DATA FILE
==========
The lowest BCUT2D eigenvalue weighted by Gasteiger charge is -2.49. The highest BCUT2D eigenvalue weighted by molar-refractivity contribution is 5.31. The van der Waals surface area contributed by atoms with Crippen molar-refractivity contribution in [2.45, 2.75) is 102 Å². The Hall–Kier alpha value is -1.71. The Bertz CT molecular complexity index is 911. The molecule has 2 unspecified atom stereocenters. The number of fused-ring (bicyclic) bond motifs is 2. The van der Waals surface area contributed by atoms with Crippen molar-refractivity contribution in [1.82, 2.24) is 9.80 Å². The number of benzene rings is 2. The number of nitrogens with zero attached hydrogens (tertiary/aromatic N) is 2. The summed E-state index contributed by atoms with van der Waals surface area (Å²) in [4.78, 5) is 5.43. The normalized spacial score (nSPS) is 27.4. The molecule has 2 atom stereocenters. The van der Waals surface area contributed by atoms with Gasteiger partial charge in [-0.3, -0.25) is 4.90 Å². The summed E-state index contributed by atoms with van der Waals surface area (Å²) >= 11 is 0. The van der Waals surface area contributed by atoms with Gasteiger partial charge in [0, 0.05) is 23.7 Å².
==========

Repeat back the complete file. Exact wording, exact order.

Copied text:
The lowest BCUT2D eigenvalue weighted by Gasteiger charge is -2.49. The highest BCUT2D eigenvalue weighted by molar-refractivity contribution is 5.31. The van der Waals surface area contributed by atoms with Crippen molar-refractivity contribution in [2.45, 2.75) is 102 Å². The Hall–Kier alpha value is -1.71. The Bertz CT molecular complexity index is 911. The molecule has 2 unspecified atom stereocenters. The number of fused-ring (bicyclic) bond motifs is 2. The van der Waals surface area contributed by atoms with Crippen molar-refractivity contribution in [1.82, 2.24) is 9.80 Å². The number of benzene rings is 2. The number of nitrogens with zero attached hydrogens (tertiary/aromatic N) is 2. The summed E-state index contributed by atoms with van der Waals surface area (Å²) in [4.78, 5) is 5.43. The normalized spacial score (nSPS) is 27.4. The molecule has 2 atom stereocenters. The van der Waals surface area contributed by atoms with Gasteiger partial charge in [-0.3, -0.25) is 4.90 Å². The summed E-state index contributed by atoms with van der Waals surface area (Å²) >= 11 is 0. The van der Waals surface area contributed by atoms with Gasteiger partial charge in [0, 0.05) is 23.7 Å².